So, really, how can you hate the Juke? It is, if nothing else, an important car because it dictated the design direction of the best-selling automotive segment for coming up on a decade. And it's not that brands are taking the Juke's styling without reason: Brands that want their new SUV to sell are copying the Juke's looks. Chevy wanted to build huge hype for their mid-size SUV, so they brought back an old name, and mixed a lot of Juke with a touch of Camaro. Hey, don't look now, but Chevy also used some of these design elements on the new Traverse. Hyundai wanted to enter the small SUV market with a bang, and the Kona has been selling so well they copy-pasted the exact same design onto their large SUV. Toyota wanted their small SUV to have some flair. Jeep wanted their Cherokee redesign to be memorable, and it was, even though the Cherokee has been recently redesigned again. All of those manufacturers have to thank the Juke, no matter how grudgingly.
But of course, this isn't a love letter to Nissan. This is part II of the Dear John letter. The Juke is dead in America, and therefore this must be a remembrance of it. By 2015, consumer interest in the Juke was starting to wane. It wasn't selling like it used to. Granted, it had never really been updated, never been redesigned, but Nissan did the full-on Ford and decided to kill the car off completely in America. Here's the pathetic also-ran they decided to replace the Juke with:
That is the Nissan Kicks. It has a dumb name. It looks very pedestrian. It is slow. You can't get it with a manual. You can't get it with AWD. It is not turbocharged. It is the automotive sequel equivalent of Dirty Dancing: Havana Nights, making you need to ask first "But why?", and then "But why did you do such a bad job?" See, there's a pattern forming here: Nissan is capable of making truly great cars, truly special cars, and yet in recent years they have shrunk away from daring and made boredom and tedium their bread and butter, which is pathetic. The end result of this strategy is perfectly evident in this personal anecdote: When my wife and I were shopping for a new car for her, we decided to stop at the Nissan dealer, because neither of us really knew much about the cars that Nissan made. I think we ended up test driving a Nissan Sentra, the top-of-the-line model at the time (this was before the Turbo and the Nismo), and it was...fine, but it wasn't really memorable for any reason, not even while we were actually driving it. I asked the salesman why we should think about buying a Nissan, because not one of our family members or friends had ever owned one, and his answer was "Well, Japanese reliability of course, you can't beat that." I reminded him that Toyota and Honda are also from Japan, and I swear that his actual response - as a person who has the JOB of selling Nissan vehicles - was "Yeah, Honda, Toyota, Nissan, you can't really go wrong with any of them." That was what he said. The salesperson had NOTHING to say about Nissan as a brand. Could the guy have been off that day? Sure. Could it have been an issue of dealer culture? Maybe! But I'll tell you that 2 years later when I went to a Nissan dealer to drive the Sentra Turbo, it wasn't any better. There wasn't any passion, nor even any salespersonship on the floor. Everyone we talked to just kind of shuffled around like it didn't matter if we bought a Nissan or bought something else. It was bizarre. Looking at Nissan's lineup, is it really that much of a stretch to say that they've given up? I don't think it is. Again Nissan took away something good and replaced it with something bad. Again Nissan cut out car people from their lineup. Again there's no reason for it. Nissan as a brand just doesn't seem to care all that much right now, so why would the salespeople care?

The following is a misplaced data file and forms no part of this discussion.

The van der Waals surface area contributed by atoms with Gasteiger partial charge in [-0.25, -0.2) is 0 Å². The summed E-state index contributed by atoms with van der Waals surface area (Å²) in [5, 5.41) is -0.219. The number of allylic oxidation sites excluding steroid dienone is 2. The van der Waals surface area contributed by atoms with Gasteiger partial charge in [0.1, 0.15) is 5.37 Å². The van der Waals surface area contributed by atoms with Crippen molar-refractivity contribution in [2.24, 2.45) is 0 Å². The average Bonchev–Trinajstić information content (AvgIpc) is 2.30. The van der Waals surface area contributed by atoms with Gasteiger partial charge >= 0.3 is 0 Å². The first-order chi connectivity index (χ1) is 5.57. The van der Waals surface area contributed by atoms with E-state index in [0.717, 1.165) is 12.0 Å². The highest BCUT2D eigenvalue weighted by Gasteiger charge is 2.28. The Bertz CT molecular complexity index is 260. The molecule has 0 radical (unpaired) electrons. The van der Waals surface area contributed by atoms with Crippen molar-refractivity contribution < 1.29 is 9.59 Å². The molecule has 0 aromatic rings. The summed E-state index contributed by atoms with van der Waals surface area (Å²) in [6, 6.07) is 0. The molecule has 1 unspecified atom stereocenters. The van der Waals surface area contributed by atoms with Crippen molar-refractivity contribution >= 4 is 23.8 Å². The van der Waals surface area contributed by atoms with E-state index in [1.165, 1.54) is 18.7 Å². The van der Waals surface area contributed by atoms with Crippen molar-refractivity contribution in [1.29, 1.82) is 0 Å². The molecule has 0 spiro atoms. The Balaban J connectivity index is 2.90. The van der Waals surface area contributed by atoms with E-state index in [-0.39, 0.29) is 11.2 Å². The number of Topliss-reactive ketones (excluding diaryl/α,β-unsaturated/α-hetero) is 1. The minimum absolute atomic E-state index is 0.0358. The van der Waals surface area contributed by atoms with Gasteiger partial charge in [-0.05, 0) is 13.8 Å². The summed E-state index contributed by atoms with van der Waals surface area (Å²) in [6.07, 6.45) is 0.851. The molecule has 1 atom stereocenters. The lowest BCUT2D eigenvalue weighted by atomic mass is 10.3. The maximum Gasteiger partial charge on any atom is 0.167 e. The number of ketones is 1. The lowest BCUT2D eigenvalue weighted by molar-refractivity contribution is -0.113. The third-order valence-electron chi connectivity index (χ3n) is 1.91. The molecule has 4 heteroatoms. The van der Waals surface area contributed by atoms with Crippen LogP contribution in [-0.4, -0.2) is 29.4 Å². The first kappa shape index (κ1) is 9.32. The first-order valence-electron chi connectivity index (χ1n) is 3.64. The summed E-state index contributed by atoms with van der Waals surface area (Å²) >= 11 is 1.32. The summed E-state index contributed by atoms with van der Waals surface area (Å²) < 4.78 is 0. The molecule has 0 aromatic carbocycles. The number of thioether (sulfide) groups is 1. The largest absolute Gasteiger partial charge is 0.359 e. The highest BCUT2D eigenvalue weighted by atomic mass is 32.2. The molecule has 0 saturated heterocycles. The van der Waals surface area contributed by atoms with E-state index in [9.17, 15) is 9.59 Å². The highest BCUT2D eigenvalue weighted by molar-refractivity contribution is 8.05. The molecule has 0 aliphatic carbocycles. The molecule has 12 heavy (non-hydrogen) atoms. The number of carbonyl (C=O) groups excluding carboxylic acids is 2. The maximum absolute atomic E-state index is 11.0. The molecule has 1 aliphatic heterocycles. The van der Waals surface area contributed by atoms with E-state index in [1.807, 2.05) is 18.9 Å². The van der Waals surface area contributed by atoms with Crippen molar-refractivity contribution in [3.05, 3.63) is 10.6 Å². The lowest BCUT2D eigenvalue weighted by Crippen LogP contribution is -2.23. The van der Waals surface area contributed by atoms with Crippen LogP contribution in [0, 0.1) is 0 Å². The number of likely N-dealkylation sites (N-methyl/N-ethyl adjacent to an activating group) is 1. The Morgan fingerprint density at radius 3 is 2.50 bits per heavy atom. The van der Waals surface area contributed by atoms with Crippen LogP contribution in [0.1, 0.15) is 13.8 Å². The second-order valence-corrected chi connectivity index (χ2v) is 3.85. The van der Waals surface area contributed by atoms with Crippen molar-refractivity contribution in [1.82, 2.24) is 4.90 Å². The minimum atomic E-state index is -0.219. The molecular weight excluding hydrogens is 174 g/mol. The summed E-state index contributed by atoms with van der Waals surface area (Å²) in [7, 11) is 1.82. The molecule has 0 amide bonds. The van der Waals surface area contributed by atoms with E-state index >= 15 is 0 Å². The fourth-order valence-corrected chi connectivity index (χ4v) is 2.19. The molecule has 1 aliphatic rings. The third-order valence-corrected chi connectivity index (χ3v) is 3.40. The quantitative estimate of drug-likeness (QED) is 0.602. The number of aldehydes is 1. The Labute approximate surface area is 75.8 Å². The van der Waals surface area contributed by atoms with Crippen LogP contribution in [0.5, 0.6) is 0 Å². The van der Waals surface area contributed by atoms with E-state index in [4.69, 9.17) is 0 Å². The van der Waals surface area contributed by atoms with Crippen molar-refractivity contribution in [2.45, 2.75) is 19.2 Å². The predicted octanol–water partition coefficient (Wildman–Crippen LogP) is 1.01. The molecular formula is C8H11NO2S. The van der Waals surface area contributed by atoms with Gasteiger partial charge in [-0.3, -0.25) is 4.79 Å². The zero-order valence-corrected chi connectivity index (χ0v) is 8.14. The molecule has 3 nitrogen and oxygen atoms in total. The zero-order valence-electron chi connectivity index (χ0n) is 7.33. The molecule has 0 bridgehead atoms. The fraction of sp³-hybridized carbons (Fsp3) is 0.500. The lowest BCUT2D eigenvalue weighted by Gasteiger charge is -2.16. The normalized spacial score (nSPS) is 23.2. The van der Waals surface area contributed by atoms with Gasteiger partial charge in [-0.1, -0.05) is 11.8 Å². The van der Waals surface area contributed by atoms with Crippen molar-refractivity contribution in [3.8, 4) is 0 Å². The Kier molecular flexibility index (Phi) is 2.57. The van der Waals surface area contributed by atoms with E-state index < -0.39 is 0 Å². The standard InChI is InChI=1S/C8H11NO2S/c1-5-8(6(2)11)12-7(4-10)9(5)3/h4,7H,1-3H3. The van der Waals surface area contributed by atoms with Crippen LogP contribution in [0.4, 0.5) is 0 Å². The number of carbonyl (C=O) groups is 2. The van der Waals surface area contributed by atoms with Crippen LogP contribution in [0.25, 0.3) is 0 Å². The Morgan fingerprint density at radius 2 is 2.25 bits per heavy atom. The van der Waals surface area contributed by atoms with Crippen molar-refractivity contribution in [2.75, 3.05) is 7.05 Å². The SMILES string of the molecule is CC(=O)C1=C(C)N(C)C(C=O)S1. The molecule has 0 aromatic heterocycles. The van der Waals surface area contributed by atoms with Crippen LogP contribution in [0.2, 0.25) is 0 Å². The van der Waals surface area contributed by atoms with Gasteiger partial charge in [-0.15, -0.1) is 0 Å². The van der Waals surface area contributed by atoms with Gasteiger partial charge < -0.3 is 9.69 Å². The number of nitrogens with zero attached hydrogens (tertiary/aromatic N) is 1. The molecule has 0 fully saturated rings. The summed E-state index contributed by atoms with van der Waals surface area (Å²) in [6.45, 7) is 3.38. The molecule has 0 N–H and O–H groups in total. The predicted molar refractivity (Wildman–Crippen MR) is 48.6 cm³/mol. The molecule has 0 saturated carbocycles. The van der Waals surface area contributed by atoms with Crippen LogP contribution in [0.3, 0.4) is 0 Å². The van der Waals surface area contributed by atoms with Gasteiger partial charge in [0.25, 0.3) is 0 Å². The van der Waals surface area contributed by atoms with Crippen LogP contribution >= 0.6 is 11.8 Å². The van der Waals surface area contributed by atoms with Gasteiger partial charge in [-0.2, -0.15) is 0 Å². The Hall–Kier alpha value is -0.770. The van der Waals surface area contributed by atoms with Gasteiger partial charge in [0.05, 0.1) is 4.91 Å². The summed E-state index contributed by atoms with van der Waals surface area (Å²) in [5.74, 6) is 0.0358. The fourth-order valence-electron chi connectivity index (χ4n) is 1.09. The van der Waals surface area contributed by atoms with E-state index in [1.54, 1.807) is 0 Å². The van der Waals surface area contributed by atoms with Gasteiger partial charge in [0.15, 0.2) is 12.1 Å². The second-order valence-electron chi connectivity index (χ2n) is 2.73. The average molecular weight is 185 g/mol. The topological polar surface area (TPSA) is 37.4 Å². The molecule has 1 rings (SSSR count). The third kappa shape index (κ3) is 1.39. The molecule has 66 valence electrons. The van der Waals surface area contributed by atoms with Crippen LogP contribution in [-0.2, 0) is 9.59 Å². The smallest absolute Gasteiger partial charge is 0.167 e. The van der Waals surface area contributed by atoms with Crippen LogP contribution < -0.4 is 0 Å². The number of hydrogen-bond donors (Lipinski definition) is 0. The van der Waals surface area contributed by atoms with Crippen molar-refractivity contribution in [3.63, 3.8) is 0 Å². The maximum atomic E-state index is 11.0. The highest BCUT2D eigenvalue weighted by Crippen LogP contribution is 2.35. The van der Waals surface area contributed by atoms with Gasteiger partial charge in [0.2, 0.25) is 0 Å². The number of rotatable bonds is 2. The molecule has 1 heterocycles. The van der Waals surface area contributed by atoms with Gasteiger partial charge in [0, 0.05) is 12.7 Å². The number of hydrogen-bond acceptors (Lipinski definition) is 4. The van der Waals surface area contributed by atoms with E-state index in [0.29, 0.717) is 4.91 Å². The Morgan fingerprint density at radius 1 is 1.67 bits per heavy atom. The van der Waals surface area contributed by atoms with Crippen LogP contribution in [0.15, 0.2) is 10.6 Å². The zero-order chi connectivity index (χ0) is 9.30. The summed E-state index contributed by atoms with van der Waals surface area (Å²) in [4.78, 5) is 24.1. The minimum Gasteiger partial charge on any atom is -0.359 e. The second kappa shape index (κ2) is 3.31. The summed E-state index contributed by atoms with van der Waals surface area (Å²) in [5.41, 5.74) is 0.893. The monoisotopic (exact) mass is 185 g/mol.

Part III of the Dear John is coming up for my next blog, and this time, we're going to talk about Nissan's Godzilla, and why that nickname is far more accurate than Nissan wants it to be. I swear I could make these blogs go on for another 3 or 4 weeks. We could talk Xterra, we could talk Infinity in general, we could talk about the cancelled Eau Rouge performance model, we could talk about the constant missed chances to rebadge Renaults and bring them stateside, there's lots of stuff left. But I won't do that. We'll talk about the GT-R and then we'll be done. The hell, Nissan doesn't talk this much about Nissan, they can only get so much for free.